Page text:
Countries in the Indian Ocean reached out to Madagascar recently and accepted that country to the Vanilla Island Tourism Organization. Several high level events and meetings to increase tourism to that country are a promising sign of necessary changes. The movie Madagascar had put the island nation on the radar screen of international travel. Such cooperation is important and Madagascar would be wise to increase international partnerships.
If Madagascar wants to be successful and accepted in international tourism the problem of child prostitution and Sex Tourism needs to be addressed immediately and before a tourism industry can be developed successfully.
Children, mostly from rural areas, are subject to conditions of domestic servitude, commercial sexual exploitation, and forced labor in mining, fishing, and agriculture within the country. Most child trafficking occurs with the involvement of family members, but friends, transport operators, tour guides, and hotel workers also facilitate the enslavement of children.
A child sex tourism problem exists in coastal cities, including Tamatave, Nosy Be, and Diego Suarez, as well as the capital city of Antananarivo; some children are recruited for work in the capital using fraudulent offers of employment as waitresses and maids before being forced into the commercial sex trade on the coast. The main sources of child sex tourists are France, Germany, and Switzerland. Parents sell young women into marriages, some of which are short-term, often for significant sums of money.
The Government of Madagascar must step up efforts to combat efficiently the scourge of child sexual exploitation, duly protect all children at risk and victims of sale and sexual exploitation and severely punish offenders. Ms. Maalla M’jid a United Nations special Rapporteur expressed deep concerns at the playing down of sexual exploitation of children and at the impunity benefitting perpetrators.
“The scourge of sexual exploitation of children through prostitution or sex tourism is omnipresent and too often justified by poverty. Its exponential growth, in particular since 2009, underlined by all stakeholders met, is alarming. Its actual scope remains difficult to determine, due, among other factors, to reluctance to report and fear of reprisals. The low number of reported cases is very rarely followed by heavy sanctions, as provided by Malagasy law,” the expert stressed at the end of her official visit to Madagascar.
A Special UN reporter noted the alarming poverty affecting 92% of the population, as a result of successive political crisis. This great socio-economic precariousness affecting families and communities has considerably increased the number of children out of school and the vulnerability of children to all forms of economic and sexual exploitation.
Sheraised with concern the survival strategy adopted by many parents who encourage their children to enter prostitution.
During her mission to Madagascar from 15 to 26 July, Ms. Maalla M’jid met with various State and local authorities, as well as representatives from UN agencies, the diplomatic community, civil society and the private sector. She also met child victims and went to the main spots of child sexual exploitation in Antananarivo, Toliara, Nosy Be and Toamasina.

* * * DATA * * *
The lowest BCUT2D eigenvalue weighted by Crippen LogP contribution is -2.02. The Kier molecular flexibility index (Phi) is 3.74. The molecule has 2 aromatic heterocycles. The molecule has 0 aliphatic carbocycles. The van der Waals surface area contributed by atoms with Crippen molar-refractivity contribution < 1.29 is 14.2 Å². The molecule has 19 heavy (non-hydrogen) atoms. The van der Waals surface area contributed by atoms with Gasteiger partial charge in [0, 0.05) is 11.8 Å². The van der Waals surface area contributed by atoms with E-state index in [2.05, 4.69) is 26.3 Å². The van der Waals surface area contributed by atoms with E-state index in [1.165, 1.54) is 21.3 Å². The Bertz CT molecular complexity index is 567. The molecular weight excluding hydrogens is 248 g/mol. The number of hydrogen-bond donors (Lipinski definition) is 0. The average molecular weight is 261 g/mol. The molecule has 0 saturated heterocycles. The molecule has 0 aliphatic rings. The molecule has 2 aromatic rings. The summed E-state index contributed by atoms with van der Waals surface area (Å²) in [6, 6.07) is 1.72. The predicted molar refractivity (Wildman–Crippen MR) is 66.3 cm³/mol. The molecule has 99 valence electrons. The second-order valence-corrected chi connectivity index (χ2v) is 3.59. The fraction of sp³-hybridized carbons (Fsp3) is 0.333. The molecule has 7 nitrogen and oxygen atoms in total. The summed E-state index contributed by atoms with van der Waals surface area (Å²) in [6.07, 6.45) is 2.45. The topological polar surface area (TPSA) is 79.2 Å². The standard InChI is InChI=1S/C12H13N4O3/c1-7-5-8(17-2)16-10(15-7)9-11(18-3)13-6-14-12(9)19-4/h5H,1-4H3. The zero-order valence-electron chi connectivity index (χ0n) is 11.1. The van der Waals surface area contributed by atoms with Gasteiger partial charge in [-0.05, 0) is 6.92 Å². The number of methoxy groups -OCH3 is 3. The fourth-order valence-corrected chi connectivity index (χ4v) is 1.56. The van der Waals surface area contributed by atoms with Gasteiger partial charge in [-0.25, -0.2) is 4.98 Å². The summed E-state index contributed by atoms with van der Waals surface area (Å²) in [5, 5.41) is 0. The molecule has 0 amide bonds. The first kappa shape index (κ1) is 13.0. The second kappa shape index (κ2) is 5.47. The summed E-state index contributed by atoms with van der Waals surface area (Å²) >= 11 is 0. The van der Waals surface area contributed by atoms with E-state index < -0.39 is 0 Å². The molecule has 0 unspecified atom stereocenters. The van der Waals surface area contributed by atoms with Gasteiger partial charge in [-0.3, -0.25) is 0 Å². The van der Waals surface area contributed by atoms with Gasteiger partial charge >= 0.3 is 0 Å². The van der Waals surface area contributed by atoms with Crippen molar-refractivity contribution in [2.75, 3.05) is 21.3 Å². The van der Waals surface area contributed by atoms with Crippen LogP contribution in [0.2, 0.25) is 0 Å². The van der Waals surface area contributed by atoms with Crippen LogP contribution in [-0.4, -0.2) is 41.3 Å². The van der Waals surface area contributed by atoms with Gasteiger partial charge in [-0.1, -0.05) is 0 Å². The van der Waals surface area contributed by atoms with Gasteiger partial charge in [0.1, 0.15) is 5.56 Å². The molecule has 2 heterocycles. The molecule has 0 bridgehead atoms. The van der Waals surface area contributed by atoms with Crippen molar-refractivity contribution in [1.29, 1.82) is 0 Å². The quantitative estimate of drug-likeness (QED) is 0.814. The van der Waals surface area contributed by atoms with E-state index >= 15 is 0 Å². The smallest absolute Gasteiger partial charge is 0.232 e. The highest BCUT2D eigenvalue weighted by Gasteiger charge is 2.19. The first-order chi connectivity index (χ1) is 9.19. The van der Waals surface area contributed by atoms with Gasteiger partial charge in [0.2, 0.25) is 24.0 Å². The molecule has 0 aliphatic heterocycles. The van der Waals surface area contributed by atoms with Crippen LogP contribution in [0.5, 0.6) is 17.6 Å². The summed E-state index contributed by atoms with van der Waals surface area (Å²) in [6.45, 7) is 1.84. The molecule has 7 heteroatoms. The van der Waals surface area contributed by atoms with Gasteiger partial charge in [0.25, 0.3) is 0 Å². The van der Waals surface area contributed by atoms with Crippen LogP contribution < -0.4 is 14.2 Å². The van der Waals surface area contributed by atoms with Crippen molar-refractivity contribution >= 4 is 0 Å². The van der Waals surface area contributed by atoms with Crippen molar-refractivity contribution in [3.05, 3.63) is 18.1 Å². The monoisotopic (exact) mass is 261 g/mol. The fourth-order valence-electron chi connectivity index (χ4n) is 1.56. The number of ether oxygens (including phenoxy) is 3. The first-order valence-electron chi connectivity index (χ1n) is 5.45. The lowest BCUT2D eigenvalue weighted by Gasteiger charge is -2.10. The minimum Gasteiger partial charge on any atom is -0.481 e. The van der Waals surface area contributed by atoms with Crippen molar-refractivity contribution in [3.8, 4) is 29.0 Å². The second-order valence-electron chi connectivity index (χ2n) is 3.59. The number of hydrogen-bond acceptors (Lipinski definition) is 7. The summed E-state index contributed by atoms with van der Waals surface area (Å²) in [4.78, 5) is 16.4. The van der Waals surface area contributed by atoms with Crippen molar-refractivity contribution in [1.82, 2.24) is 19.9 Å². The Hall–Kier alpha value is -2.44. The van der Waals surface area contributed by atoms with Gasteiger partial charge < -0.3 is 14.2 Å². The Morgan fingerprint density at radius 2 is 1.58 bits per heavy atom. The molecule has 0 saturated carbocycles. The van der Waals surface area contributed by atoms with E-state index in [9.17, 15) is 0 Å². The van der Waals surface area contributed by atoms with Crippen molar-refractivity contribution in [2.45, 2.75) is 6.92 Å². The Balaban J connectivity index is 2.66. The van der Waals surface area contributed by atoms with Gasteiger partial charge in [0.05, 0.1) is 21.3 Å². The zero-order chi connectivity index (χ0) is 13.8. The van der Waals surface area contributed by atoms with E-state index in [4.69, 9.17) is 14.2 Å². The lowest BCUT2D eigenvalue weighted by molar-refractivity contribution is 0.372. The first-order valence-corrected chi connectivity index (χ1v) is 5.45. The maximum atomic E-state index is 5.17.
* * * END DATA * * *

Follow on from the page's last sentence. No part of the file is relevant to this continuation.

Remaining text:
Madagascar has a relatively complete legal framework but the implementation of these laws is significantly compromised by a lack of effectiveness due to corruption, impunity and difficult access for children to reporting mechanisms ensuring their protection and security. Amicable settlements take place at the expense of the rights of children, whose voice is rarely taken into account.
Furthermore, numerous efforts have been undertaken: the National Committee for the Protection of Children, Child Protection Networks, Centers for legal and psychological counseling, the “Green Line,” and awareness-raising campaigns aiming at combatting these crimes.
Despite all these initiatives, care and assistance to children remains very partial and suffers from a significant lack of resources. Budgets allocated to social services have been drastically reduced, especially affecting the Ministry of Population and Social Affairs which, in spite of being the cornerstone of child protection and social protection, only has 0,68% of the total State budget.
The Special Rapporteur stressed the gravity of the situation and the necessity to act urgently in order to ensure an integrated protective framework for children. The eradication of the sale and sexual exploitation of children in Madagascar will be a lengthy process which will require guaranteeing the strengthening of institutions’ capacities and services for children, the fight against impunity, operational inter-sectoral coordination, the establishment of sustainable socio-economic alternatives and the promotion of protective social norms. These measures will be dependent on a stable political context respectful of human rights.
“It is unacceptable that so many lives of Malagasy children are sacrificed under the excuse of the current political and economic crisis,” the Special Rapporteur said, insisting on the need to develop a responsible, ethical and protective tourism, reminding the responsibility of countries of origin of sex tourists. Ms. Maalla M’jid encouraged the international community to support the establishment of integrated child protection and development plans at the local level in order to efficiently combat all forms of violence, abuse and exploitation of children.